The Only Place I Could Live Is Here1
June 21, 2020 by The Citron Review
by Christina Simon
Los Angeles is a place I will never leave, can never leave. My hometown, this metropolis of four million people, holds me close as it whispers its darkest secrets and happiest thoughts. Los Angeles has great music, but no single, pulsing beat. Here, a Black police officer, responding to a noise complaint of loud music at the Cuban American Music Festival, took a lady’s hand and salsa danced his way to viral fame, fast, fast, slow, the two unlikely partners twirled and spun, his gun phallic in its holster, creating their own noise when onlookers cheered. Here, the hip-hop station 93.5 KDAY-FM goes fuzzy in the suburban Valley, but conservative talk radio blares anytime, anyplace. Here, Sly Stone remade Doris Day’s prim version of “Que Sera Sera” and lit up my soul. Here, rapper Nipsey Hussle died too young. Here, frustration exploded when tourists trying to get to the Hollywood Sign caused the city to close off entire neighborhoods. Here, my friend tells me her husband has an idea for a high-wire lift to transport people to the Hollywood Sign, a “unicorn” startup, she says. Here, as a kid in Venice, my mom would take my sister and me for walks along the boardwalk when she wore her hair in an afro because it was the 1970s and Black men would greet her with “Hey sista” and she’d nod, affirming the “Black is Beautiful” slogan of the Civil Rights Movement. Here, she ignored the elderly white ladies sitting on benches, who made a “Tsk, tsk, tsk” sound followed by a single word in Yiddish, schwartze, a derogatory word for Blacks, signaling their hatred for my Black mom and her mixed-race daughters. Here, palm trees, lush and emerald green, refuse to discriminate, decorating the streets in both Compton and Bel Air. Here, wealthy parents are desperate to get their kids into “Blue Ivy’s School,” where her mom, Beyoncé, performed. Here, there’s an alarming new trend: hit and runs, cars vs. pedestrians. Here, on the news, the violent moment when a Mini Cooper smashed into a homeless man, scattering his belongings, leaving him near-dead in the street. Here, a few days later, a public school teacher was arrested for the crime in trendy Silverlake. Here, I toured animal shelters until I found the best pit bull ever, one who gives all pit bulls a good name. Here, chickens owned by rich hippies live in handmade backyard coops with chandeliers and air conditioning. Here, chickens are better off than the humans who stand in line for hours at food pantries to get fresh eggs. Here, my Caucasian husband with his dark hair and blue eyes, can walk with his arm around me, my skin darker than his by many shades. Here, our son, who has my skin color and his dad’s blue eyes, walks alongside his pale-skinned, curly haired sister. Here, we are just another family.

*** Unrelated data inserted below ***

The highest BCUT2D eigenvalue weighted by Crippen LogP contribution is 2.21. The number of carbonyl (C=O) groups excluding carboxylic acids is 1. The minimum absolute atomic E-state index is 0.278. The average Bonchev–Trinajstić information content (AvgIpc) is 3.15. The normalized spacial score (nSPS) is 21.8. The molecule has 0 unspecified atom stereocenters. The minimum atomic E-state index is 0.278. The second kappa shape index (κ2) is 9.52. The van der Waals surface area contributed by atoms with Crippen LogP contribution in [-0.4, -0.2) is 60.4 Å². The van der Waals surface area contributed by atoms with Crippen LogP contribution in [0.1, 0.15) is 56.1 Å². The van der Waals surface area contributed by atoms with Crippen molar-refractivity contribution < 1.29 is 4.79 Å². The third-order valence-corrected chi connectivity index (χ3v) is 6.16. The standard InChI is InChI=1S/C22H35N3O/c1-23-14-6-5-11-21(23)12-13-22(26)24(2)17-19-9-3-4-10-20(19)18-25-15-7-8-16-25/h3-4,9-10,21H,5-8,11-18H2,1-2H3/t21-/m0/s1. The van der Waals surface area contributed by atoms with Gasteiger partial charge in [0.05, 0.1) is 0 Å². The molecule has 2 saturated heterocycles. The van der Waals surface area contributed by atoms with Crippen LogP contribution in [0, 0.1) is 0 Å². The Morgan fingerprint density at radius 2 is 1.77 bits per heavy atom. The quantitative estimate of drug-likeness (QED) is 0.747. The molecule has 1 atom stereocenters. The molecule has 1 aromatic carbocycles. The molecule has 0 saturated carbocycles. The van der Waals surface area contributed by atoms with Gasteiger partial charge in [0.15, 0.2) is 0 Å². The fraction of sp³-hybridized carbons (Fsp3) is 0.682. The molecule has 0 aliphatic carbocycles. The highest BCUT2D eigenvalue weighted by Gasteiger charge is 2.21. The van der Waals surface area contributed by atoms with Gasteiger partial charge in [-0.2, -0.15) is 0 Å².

Christina Simon is the “Letter to L.A.” editor for Angels Flight Literary West. Her essays have been featured in Salon, The Offing, Columbia Journal (winner of the 2020 Black History Month Contest for Nonfiction), PANK Magazine’s Health and Healing Folio, Another Chicago Magazine, Proximity’s blog, True, Entropy and Barren Magazine. Christina received her BA from U.C. Berkeley and her MA from UCLA. She volunteers with 826LA where she helps kids write their college essays. www.csimonla.com
Christina, I was enthralled as I read “The only Place I Could Live Is Here”. I enjoy your writing so very much! See you at the Zoom meeting July 7. Have enjoyed reading Rodham. Maxine